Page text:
commandlinefu.com is the place to record those command-line gems that you return to again and again.
Delete that bloated snippets file you've been using and share your personal repository with the world. That way others can gain from your CLI wisdom and you from theirs too. All commands can be commented on, discussed and voted up or down.
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Every new command is wrapped in a tweet and posted to Twitter. Following the stream is a great way of staying abreast of the latest commands. For the more discerning, there are Twitter accounts for commands that get a minimum of 3 and 10 votes - that way only the great commands get tweeted.
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Wow, didn't really expect you to read this far down. The latest iteration of the site is in open beta. It's a gentle open beta-- not in prime-time just yet. It's being hosted over at UpGuard (link) and you are more than welcome to give it a shot. Couple things:
A commandline version of the notepad in a browser: http://www.commandlinefu.com/commands/view/12161/notepad-in-a-browser-type-this-in-the-url-bar
All credit to the origional author of this fantastic command, whos only failing as most of the comments pointed out was that it wasn't a command... well, now its a command. Send all upvotes to dtlp747.
I don't know why anyone would use this, I was just messing around tonight and managed to start bash without using any letters and thought I would share. It's pretty simple, first it tries to execute "-" redirecting stderr to stdout which prints the error "bash: -: command not found" to standard output, then I try to execute "bash: -: command not found" which produces the output "bash: bash: -: command not found: command not found". lastly, (on the other side of the semicolon) I use the underscore environment variable which refers to the last command run ("bash: -: command not found") and take out everything after the first ":" character using brace expressions and your left with "bash"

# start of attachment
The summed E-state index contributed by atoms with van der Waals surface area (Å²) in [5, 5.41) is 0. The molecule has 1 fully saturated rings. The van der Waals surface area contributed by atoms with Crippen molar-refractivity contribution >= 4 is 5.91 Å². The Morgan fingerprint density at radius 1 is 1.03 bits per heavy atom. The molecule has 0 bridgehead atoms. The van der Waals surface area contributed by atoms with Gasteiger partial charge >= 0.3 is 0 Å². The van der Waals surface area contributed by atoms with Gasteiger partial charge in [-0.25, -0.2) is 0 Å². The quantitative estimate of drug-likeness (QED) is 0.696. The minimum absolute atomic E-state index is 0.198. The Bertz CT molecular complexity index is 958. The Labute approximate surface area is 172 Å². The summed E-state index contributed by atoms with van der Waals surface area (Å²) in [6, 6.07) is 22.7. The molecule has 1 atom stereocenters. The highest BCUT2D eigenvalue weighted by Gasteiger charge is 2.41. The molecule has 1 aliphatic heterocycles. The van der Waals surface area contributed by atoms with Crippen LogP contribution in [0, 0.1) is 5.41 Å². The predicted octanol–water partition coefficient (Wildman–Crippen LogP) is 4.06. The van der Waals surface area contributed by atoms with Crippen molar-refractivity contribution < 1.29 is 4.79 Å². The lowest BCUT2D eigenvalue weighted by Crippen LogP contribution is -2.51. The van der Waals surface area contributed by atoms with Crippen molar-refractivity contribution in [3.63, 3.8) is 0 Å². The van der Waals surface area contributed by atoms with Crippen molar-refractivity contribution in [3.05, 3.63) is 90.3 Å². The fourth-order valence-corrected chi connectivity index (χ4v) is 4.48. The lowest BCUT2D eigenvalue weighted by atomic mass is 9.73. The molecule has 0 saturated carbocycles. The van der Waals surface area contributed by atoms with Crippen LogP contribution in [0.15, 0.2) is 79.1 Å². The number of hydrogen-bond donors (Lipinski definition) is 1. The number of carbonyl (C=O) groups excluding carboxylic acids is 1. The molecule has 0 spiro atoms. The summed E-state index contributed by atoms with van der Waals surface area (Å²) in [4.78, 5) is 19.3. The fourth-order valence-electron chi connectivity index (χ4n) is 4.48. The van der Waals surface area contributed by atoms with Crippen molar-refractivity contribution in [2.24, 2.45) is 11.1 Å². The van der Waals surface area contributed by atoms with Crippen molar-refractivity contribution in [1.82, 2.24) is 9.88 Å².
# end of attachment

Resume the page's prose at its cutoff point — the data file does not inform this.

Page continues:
Shows all configurations to apt and dpkg, rarely changed, you probably still have the default configuration. Go ahead and explore your configuration if you dare, perhaps change your apt-cache directory, Dir::Cache "var/cache/apt/"; or the names of the log files.
Normally, if you just want to see directories you'd use brianmuckian's command 'ls -d *\', but I ran into problems trying to use that command in my script because there are often multiple directories per line. If you need to script something with directories and want to guarantee that there is only one entry per line, this is the fastest way i know
short enough to be tweetable
This command finds all of the functions defined in any shell script you specify including .bashrc
Never read the documentation? No, then why have that ~ 20 MB sit there and take up space? This command preserves directory structure wile removing all of those unnecessary help and documentation files. Works on Ubuntu, Debian, and most related systems. Gives a lot of directory errors, I'll fix those later.
Thanks th John_W for suggesting the fix allowing ~/ to be used when saving a directory.
Type in a url, it will show a preview of what the file will look like when saved, then asks if you want to save the preview and where you want to save it. Great for grabbing the latest commandlinefu commands without a full web browser or even a GUI. Requires: w3m
Thanks to flatcap for optimizing this command.
This command takes advantage of the ext4 filesystem's resistance to fragmentation.
By using this command, files that were previously fragmented will be copied / deleted / pasted essentially giving the filesystem another chance at saving the file contiguously. ( unlike FAT / NTFS, the *nix filesystem always try to save a file without fragmenting it )
My command only effects the home directory and only those files with your R/W (read / write ) permissions.
There are two issues with this command:
1. it really won't help, it works, but linux doesn't suffer much (if any ) fragmentation and even fragmented files have fast I/O
2. it doesn't discriminate between fragmented and non-fragmented files, so a large ~/ directory with no fragments will take almost as long as an equally sized fragmented ~/ directory
The benefits i managed to work into the command:
1. it only defragments files under 16mb, because a large file with fragments isn't as noticeable as a small file that's fragmented, and copy/ delete/ paste of large files would take too long
2. it gives a nice countdown in the terminal so you know how far how much progress is being made and just like other defragmenters you can stop at any time ( use ctrl+c )
3. fast! i can defrag my ~/ directory in 11 seconds thanks to the ramdrive powering the command's temporary storage
1. its only an experiment, safe ( i've used it several times for testing ), but probably not very effective ( unless you somehow have a fragmentation problem on linux ). might be a placebo for recent windows converts looking for a defrag utility on linux and won't accept no for an answer
2. it's my first commandlinefu command